A Kodachrome Christmas
Sweet, funny family fare that proves you can't ever have enough Christmas shows
Reviewed by Barry Pineo, Fri., Dec. 10, 2010
A Kodachrome Christmas
Rollins Studio Theatre at the Long Center,
701 W. Riverside, 474-5664
Running time: 1 hr., 45 min.
Here we have yet another Christmas show that proves the old adage: You can't ever have enough Christmas shows. If you peruse the performing arts listings this month, you'll find mostly seasonal holiday fare, and why not? No matter your religious or spiritual background, the holiday season is magical, celebratory, and nostalgic, ripe with both comedic and dramatic possibilities.
Pat Hazell, the onetime Seinfeld writer who brought Austin The Wonder Bread Years and Bunk Bed Brothers, writes and directs this tale of Earlene Hoople, TV hostess of The Early Bird Morning Show on Dripping Springs Cable Access Channel 17. Earlene, at least as played by Marianne Curan – formerly of the Groundlings and a regular on The Tonight Show With Jay Leno – is like the nicest neighbor you've ever had or could possibly imagine having. She's funny; she's friendly; she's charming; she bakes. She does crafts, but you forgive her because the things she makes are so much fun. Being welcomed into her TV studio is like being welcomed into her home.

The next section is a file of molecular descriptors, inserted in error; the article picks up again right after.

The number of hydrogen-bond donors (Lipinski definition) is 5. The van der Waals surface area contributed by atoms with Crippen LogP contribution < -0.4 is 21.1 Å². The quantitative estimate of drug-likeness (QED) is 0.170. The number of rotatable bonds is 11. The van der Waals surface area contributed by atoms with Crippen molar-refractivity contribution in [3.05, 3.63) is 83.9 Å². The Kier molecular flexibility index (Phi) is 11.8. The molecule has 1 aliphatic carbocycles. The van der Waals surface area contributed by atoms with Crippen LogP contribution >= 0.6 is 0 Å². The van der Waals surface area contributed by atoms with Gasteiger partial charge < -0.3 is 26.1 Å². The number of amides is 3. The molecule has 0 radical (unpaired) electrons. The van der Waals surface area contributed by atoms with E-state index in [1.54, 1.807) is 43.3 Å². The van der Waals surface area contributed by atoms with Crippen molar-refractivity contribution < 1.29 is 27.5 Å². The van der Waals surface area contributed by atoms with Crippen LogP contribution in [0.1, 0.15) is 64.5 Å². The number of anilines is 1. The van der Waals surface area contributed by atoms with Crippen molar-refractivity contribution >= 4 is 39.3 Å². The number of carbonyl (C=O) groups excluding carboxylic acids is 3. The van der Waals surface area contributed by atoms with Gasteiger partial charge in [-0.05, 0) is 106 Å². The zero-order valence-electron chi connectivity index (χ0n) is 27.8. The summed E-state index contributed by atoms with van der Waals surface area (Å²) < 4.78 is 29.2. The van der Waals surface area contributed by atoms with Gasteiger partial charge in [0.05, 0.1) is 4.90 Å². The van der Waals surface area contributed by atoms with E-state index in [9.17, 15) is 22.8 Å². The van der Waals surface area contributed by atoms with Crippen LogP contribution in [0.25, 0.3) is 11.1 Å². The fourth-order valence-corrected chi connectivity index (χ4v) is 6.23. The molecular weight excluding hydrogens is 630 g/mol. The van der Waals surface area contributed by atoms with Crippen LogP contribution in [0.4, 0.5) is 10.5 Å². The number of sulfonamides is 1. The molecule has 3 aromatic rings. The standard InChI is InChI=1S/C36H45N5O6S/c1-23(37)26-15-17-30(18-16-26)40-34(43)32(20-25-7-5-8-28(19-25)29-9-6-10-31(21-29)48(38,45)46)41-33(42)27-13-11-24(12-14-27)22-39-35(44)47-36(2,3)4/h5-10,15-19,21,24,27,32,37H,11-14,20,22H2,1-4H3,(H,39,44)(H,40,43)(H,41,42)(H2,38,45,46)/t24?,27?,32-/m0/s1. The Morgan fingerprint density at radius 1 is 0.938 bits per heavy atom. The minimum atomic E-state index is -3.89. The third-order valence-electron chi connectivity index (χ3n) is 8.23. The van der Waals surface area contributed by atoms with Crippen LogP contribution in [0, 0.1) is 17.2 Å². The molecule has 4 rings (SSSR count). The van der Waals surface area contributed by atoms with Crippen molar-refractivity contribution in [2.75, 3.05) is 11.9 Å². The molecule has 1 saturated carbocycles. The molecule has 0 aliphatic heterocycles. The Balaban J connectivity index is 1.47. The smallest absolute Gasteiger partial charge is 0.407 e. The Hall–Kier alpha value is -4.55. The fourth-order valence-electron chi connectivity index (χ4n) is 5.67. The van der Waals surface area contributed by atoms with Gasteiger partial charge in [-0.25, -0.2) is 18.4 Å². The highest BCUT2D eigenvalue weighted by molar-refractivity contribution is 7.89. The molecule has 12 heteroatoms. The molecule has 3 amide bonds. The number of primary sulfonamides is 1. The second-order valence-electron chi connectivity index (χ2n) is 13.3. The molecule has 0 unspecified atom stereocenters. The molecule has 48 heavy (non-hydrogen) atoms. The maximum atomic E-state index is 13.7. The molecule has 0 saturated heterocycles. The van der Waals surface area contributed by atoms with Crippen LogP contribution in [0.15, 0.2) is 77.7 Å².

And what a wonderful home it is. Not to give too much away, but the set, designed by Steve Wheeldon, besides representing a very warm kitchen and appropriately decorated living room on the two sides of the stage, is rigged with Christmas surprises that Earlene reveals at appropriate moments. Earlene is taping her first Christmas special in front of a live audience, so the premise allows Curan to interact extensively with the crowd, and Curan does so in a completely nonthreatening, always fun manner. There are other "characters" in the show – a bird, appropriately enough, and a technician named Spider – but the show belongs to Earlene.
Hazell knows the appeal of nostalgia, and he capitalizes on it here in a way similar to The Wonder Bread Years. One scene revolves around projecting a set of Kodachrome slides, and Earlene comments on the slides (one of which depicts a 5-year-old boy in full cowboy regalia, lighting his grandmother's cigarette) with great affection and humor, just as Hazell does in Wonder Bread. It's tried and true, and it works. Indeed, a lot of things in Hazell's script work, including an impromptu choir bell performance, the baking of Christmas cookies, and a presentation of awards for local Christmas crafts (the winner: a Christmas wreath made mostly of tiny green army men). These short scenes are interspersed with some well-made commercials offering such Catholic-oriented fare as the Praying Hands Vise and the law firm of Fatherson and Holygost.
If it sounds funny and almost utterly nonthreatening, that's because that's exactly what it is. It's charming and homey, and those are the show's greatest strengths. Still, it feels lighter than it perhaps should. Hazell introduces a subplot, one I'm hesitant to mention simply because I don't want to give too much away. Suffice it to say that the subplot, which actually plays a major role in tying up the story, feels almost thrown away, and given the brief running time of the show, adding something to flesh it out would likely be a help. That caveat aside, this is sweet, funny family fare from Sweetwood Productions and the Long Center to help you celebrate your holiday.